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Reconstructed gate of Castrum Biriciana

The first soldiers of Ala I Hispanorum Auriana reached the area of modern Weißenburg around AD 100. The surrounding countryside provided ample building materials for them to build a large timber fort with barracks and defences. One of the tasks of the newly established fort was to control and protect the road running from AELIA AUGUSTA – Augsburg to MOGONTIACUM – Mainz. Cavalry units such as that stationed at BIRICIANA were extremely flexible and could operate across long distances. Around the mid 2nd century AD the fort was rebuilt in stone. At the same time, it was enlarged slightly. Shortly after this rebuilding, the Limes itself was restructured and fortified with a palisade.

Copyright: Jakub Hruska
Type: Spherical
Resolution: 9858x4929
Taken: 04/05/2013
Uploaded: 11/05/2013


Tags: roman; ancient; excavations; army; cavalry; germany; limes
More About Franconia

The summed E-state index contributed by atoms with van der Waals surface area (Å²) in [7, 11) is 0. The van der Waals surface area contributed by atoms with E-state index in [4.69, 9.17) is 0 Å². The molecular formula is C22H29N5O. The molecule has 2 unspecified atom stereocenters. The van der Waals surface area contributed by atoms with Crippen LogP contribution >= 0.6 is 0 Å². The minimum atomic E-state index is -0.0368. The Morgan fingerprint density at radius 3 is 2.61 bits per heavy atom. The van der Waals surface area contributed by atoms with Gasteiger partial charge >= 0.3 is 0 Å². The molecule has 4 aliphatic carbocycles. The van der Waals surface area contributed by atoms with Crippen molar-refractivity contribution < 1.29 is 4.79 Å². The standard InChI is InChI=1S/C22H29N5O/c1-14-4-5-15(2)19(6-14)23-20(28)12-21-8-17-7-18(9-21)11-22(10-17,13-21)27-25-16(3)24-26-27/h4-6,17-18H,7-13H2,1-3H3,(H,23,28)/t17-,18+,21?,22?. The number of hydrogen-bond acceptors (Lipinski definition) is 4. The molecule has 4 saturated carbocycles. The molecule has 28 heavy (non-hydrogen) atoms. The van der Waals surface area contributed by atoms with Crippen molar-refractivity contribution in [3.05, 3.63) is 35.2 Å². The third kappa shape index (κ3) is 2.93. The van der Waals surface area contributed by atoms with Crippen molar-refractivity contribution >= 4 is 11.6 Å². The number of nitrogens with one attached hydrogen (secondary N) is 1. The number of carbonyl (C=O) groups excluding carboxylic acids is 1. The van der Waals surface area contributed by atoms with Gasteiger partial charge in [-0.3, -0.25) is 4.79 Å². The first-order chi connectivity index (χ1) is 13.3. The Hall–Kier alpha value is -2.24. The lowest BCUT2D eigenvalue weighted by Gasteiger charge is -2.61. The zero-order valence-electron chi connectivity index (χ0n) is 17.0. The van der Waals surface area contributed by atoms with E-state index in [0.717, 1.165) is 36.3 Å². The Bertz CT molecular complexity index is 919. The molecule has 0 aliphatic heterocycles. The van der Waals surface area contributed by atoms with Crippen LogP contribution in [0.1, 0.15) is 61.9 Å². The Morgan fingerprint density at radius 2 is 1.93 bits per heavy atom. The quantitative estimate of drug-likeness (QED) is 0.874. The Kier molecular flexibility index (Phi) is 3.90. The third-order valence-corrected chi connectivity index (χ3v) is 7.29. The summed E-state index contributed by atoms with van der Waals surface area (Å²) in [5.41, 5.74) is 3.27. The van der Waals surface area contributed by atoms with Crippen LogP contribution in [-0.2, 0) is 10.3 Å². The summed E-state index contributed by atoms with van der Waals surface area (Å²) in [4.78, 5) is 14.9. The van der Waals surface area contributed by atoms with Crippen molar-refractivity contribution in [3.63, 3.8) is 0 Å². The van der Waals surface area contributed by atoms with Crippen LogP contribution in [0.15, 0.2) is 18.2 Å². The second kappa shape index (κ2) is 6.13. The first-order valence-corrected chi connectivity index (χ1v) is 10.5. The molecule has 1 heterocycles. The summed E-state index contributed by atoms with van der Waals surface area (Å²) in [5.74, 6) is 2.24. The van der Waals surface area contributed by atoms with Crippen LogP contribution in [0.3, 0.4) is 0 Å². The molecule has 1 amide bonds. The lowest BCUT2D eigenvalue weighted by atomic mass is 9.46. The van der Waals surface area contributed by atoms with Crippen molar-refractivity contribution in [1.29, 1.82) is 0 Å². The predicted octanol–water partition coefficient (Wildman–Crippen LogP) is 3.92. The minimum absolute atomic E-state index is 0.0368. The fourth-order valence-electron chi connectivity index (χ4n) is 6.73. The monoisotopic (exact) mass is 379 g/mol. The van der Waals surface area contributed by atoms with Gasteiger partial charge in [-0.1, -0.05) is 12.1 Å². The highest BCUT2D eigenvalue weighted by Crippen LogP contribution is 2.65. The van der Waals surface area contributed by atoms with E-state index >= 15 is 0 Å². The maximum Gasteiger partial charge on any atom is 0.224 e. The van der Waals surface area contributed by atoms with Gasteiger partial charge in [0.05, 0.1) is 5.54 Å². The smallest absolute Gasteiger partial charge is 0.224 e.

Wikipedia: Franconia (German: Franken) is a region of Germany comprising the northern parts of the modern state of Bavaria, a small part of southern Thuringia, and a region in northeastern Baden-Württemberg called Heilbronn-Franken. The Bavarian part is made up of the administrative regions of Lower Franconia (Unterfranken), Middle Franconia (Mittelfranken), and Upper Franconia (Oberfranken).Franconia (like France) is named after the Germanic tribe of the Franks. This tribe played a major role after the breakdown of the Roman Empire and colonised large parts of medieval Europe.Modern day Franconia comprises only a very tiny and rather remote part of the settlement area of the ancient Franks. In German, Franken is used for both modern day Franconians and the historic Franks, which leads to some confusion. The historic Frankish Empire, Francia, is actually the common precursor of the Low Countries, France and Germany. In 843 the Treaty of Verdun led to the partition of Francia into West Francia (modern day France), Middle Francia (from the Low Countries along the Rhine valley to northern Italy) and East Francia (modern day Germany). Frankreich, the German word for "France", and Frankrijk, the Dutch word for "France"; literally mean "the Frankish Empire".

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